Q.What is the best wild salmon to eat?
A.While the five species of Wild Pacific salmon all have great flavor and share a general outward resemblance, they vary in size, flesh texture, color, and flavor. All species of wild salmon are wonderful to eat. The three most popular Wild Alaska Salmon are:
Chinook Salmon are lightly spotted on blue-green backs and on their tails. They are easily identified by their black mouths and gums. They live from three to seven years in the ocean, and can weigh upwards of 100 pounds. Also known as Springs, Black-mouths, Tyees or Kings, they are the #1 prized salmon for sport anglers. This is the largest species of Salmon, with richly flavored, firm flesh ranging from ivory white to deep red in color. Chinook Salmon has the strongest flavor due to its high oil content and tends to be the most sought after of all salmon for grilling and bar-b-queing.
Sockeye Salmon is a blue-tinged silver color. Sockeye salmon live four to five years, weighing 6- 13 lbs and are the firmest and most streamlined of all species of Pacific salmon. Also known as Red Salmon, Sockeye is the most sought-after salmon species for its very mild flavor and beet red color to its flesh.
Coho Salmon are bright silver in color with light gray spots on the back . Often referred to as a Silver Salmon or Hook-nose, they live three-five years, weigh up to 22 lbs., and are sought after as a game fish because of there acrobatic nature for anglers. Coho's wonderful flavor is coupled with delicate textured and medium red flesh.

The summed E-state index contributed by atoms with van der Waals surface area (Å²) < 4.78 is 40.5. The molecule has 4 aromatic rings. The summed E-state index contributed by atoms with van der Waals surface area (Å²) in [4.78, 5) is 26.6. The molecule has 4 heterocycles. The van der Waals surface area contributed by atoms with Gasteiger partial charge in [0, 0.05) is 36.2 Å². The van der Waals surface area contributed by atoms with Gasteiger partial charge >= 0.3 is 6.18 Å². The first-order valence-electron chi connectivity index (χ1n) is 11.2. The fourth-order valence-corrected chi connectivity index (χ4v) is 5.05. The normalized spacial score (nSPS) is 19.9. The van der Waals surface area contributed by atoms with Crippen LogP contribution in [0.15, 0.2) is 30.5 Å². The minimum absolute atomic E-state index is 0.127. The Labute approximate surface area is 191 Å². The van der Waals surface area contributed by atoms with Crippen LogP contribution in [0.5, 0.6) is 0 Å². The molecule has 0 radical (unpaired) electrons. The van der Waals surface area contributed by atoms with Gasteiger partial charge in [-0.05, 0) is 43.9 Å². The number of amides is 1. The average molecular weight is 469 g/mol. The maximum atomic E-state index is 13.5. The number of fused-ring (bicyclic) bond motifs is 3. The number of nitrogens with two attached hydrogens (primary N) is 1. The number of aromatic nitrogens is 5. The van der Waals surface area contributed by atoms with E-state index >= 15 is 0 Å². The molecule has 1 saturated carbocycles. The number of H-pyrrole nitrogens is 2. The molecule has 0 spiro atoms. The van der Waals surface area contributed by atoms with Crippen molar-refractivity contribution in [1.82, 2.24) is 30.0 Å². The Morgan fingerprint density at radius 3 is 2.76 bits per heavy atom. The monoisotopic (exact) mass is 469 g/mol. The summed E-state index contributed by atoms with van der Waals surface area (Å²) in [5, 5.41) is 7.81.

Q.Cooking wild Alaska Salmon…which method is best?
A. Quickly! Salmon tastes the best if cooked quickly. You can over- cook salmon very easily, be sure to remove it from the heat source just prior to s it being done. It is done when the opaque color is gone. (I prefer my salmon to still have a little opaqueness in the middle). Salmon should flake easily when done.
Salmon can be cooked in a variety of ways including pan frying, deep frying, baking, sautéing, poaching, broiling, microwaving, grilling or barbequeing. Already cooked or leftover salmon or using Smoked Salmon is great on salads, chowders, soups, or worked into your favorite holiday dips. The surest way to ruin Wild Salmon is to overcook it. Remember, Wild Salmon is excellent raw…so don't be afraid to serve it a little undercooked. For some wonderful recipes visit our website recipes at http://www.great-alaska-seafood.com/seafood-recipes.htm.
Q.Are omega-3s found in the fatty gray meat under the salmon skin?
A.Dr. Mary Enig, a renown expert on fatty acids in fish, has research to show that as much as two-thirds of the omega-3s in fish reside beneath the skin in the gray matter. However it is interesting to note that tests conducted by the USDA Nutrient Data Laboratory indicate that the flesh of wild sockeye salmon (for example) contains more than 1.2 grams of EPA and DHA per 3.5 oz (98 g) serving. This exceeds the 650 to 1000 mg recommended daily intake of omega-3s by more than 20%. So whether the gray fat is consumed or not, one is assured of getting a significant 'dosage' of EPA, DHA (and many other essential fatty acids) with each serving of salmon.